Editorial: Chicago City Council: Meddling with your gas tank

Source: By Chicago Tribune Editorial Board • Posted: Monday, July 28, 2014

The Chicago City Council has a long history of doing nefarious things to its citizens, but as far as we can tell, it has never tried to ruin your car’s engine. There’s a first for everything.

A council committee is set to hold a hearing Monday on an ordinance that would require gas stations to sell “E15” fuel — shorthand for gasoline that contains 15 percent ethanol. Most gas on the market now has a blend of 10 percent ethanol.

Some makers of gas-powered cars, trucks, boats, motorcycles and lawn mowers warn their customers to steer clear of E15 fuel. AAA said in 2012 that it creates confusion for consumers and sales should be suspended.

So why is the City Council even considering such a mandate?

The best guess is that the aldermen are listening to the ethanol lobby, which is seeing a threat to its broad government subsidies and protection.

More ethanol is being produced than can be safely blended into the nation’s gas supply at the 10 percent standard. Advances in the fuel economy of cars have reduced demand for gasoline, which reduces demand for ethanol. The Environmental Protection Agency has proposed a reduction in the annual target it sets for ethanol usage. Ethanol makers are looking for new ways to boost the consumption of their product.

The preamble to the ordinance argues that ethanol curbs greenhouse gases and saves money, but — taking into account the energy and emissions required to produce ethanol — its benefits are debatable.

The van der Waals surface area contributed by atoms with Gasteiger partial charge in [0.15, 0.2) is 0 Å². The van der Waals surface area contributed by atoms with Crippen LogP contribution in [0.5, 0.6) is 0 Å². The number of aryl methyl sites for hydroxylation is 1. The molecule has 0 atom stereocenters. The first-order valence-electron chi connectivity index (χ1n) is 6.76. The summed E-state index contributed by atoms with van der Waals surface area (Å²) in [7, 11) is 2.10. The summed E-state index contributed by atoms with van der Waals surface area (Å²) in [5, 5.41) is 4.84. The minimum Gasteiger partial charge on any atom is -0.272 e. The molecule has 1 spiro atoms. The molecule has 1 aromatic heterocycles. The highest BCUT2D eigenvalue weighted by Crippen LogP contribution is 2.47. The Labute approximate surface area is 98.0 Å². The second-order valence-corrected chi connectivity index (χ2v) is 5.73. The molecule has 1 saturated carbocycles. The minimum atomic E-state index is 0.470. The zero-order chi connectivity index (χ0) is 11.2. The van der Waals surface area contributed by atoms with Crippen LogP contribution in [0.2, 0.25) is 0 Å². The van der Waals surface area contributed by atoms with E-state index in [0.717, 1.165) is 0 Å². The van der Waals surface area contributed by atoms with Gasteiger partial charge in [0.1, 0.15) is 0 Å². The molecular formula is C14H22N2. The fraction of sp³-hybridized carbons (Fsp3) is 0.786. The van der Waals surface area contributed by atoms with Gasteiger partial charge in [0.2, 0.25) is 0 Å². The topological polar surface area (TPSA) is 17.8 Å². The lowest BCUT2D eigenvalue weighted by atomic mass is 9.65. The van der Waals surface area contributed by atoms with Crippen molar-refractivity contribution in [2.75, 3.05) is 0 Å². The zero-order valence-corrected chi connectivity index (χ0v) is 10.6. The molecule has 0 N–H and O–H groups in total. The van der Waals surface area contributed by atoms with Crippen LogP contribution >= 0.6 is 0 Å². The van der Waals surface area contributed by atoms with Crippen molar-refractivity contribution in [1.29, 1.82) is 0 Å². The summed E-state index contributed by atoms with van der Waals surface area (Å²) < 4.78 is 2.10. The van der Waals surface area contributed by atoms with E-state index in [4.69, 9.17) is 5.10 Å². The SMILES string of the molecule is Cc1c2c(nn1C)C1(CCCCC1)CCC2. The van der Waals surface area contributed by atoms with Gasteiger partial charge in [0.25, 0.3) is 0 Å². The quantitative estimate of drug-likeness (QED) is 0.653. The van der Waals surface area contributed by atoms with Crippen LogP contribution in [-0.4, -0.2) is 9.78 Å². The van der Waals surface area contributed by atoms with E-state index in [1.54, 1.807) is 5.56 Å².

Even if there are benefits, they have to be weighed against the cost to retailers and the risk to consumers. Retrofitting pumps and tanks to dispense the corrosive E15 in accord with EPA rules could cost $70,000 to $300,000 per gas station, according to petroleum retail groups.

The EPA has certified E15 for use only in vehicles built since 2001. That suggests a lot of cars are at risk for damage. The average age of cars on the road is 11.4 years, according to the U.S. Department of Transportation.

The EPA requires all pumps dispensing E15 to carry a warning label that says it isn’t safe for older vehicles or for boats and “gasoline-powered equipment.” But that label provides scant information for consumers, who know very little, if anything, about E15. According to the EPA, E15 poses a hazard for broad categories of vehicles, such as delivery trucks. “Gasoline-powered equipment” at risk can include everything from electric generators and power washers to snow blowers and landscaping gear.

Auto manufacturers say the EPA warning should extend to many more vehicles than it does. More than 90 percent of cars on the road are not approved by their manufacturers to use E15, including most 2001-13 models, according to AAA. Automakers say E15 should be used only in vehicles with flex-fuel engines, and in newer vehicles where it is clearly specified in the owners’ manuals.

BMW, Chrysler, Nissan and Toyota have said that the use of E15 could invalidate their new-car warrantees, according to automotive research firm Edmunds.com.

So, once again, why would aldermen be pushing for an E15 mandate? They’re trying to take care of somebody, but it’s not their constituents.